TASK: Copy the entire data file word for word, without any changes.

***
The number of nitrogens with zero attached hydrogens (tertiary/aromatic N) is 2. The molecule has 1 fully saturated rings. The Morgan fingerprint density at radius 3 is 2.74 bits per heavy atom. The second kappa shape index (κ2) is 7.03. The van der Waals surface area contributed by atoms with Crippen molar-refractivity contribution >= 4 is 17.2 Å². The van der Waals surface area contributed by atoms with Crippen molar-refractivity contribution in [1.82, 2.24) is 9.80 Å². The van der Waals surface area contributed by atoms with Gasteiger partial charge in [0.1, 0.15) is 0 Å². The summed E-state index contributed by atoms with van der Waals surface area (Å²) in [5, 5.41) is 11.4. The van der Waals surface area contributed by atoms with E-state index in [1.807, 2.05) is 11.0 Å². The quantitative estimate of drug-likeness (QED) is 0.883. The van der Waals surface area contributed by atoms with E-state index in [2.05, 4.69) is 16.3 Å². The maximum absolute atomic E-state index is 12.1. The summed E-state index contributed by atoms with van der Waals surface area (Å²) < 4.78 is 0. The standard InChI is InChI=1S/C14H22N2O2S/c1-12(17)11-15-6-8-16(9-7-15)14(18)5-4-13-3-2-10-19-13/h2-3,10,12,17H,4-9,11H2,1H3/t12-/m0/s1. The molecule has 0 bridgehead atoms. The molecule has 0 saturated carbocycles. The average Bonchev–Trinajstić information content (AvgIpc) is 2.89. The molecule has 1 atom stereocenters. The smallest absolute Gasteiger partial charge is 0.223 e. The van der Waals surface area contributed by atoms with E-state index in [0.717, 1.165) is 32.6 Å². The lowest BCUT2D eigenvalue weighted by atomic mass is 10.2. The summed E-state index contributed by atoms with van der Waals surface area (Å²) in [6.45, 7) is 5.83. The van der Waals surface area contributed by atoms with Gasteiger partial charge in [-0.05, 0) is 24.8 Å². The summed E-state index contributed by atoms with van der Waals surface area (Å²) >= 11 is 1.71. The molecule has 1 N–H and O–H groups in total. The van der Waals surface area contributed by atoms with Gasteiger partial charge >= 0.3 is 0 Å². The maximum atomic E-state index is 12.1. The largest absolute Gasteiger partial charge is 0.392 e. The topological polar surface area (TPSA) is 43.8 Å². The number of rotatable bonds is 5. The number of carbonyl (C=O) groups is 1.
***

The number of nitrogens with zero attached hydrogens (tertiary/aromatic N) is 2. The molecule has 1 fully saturated rings. The Morgan fingerprint density at radius 3 is 2.74 bits per heavy atom. The second kappa shape index (κ2) is 7.03. The van der Waals surface area contributed by atoms with Crippen molar-refractivity contribution >= 4 is 17.2 Å². The van der Waals surface area contributed by atoms with Crippen molar-refractivity contribution in [1.82, 2.24) is 9.80 Å². The van der Waals surface area contributed by atoms with Gasteiger partial charge in [0.1, 0.15) is 0 Å². The summed E-state index contributed by atoms with van der Waals surface area (Å²) in [5, 5.41) is 11.4. The van der Waals surface area contributed by atoms with E-state index in [1.807, 2.05) is 11.0 Å². The quantitative estimate of drug-likeness (QED) is 0.883. The van der Waals surface area contributed by atoms with E-state index in [2.05, 4.69) is 16.3 Å². The maximum absolute atomic E-state index is 12.1. The summed E-state index contributed by atoms with van der Waals surface area (Å²) < 4.78 is 0. The standard InChI is InChI=1S/C14H22N2O2S/c1-12(17)11-15-6-8-16(9-7-15)14(18)5-4-13-3-2-10-19-13/h2-3,10,12,17H,4-9,11H2,1H3/t12-/m0/s1. The molecule has 0 bridgehead atoms. The molecule has 0 saturated carbocycles. The average Bonchev–Trinajstić information content (AvgIpc) is 2.89. The molecule has 1 atom stereocenters. The smallest absolute Gasteiger partial charge is 0.223 e. The van der Waals surface area contributed by atoms with E-state index in [0.717, 1.165) is 32.6 Å². The lowest BCUT2D eigenvalue weighted by atomic mass is 10.2. The summed E-state index contributed by atoms with van der Waals surface area (Å²) in [6.45, 7) is 5.83. The van der Waals surface area contributed by atoms with Gasteiger partial charge in [-0.05, 0) is 24.8 Å². The summed E-state index contributed by atoms with van der Waals surface area (Å²) >= 11 is 1.71. The molecule has 1 N–H and O–H groups in total. The van der Waals surface area contributed by atoms with Gasteiger partial charge >= 0.3 is 0 Å². The maximum atomic E-state index is 12.1. The largest absolute Gasteiger partial charge is 0.392 e. The topological polar surface area (TPSA) is 43.8 Å². The number of rotatable bonds is 5. The number of carbonyl (C=O) groups is 1.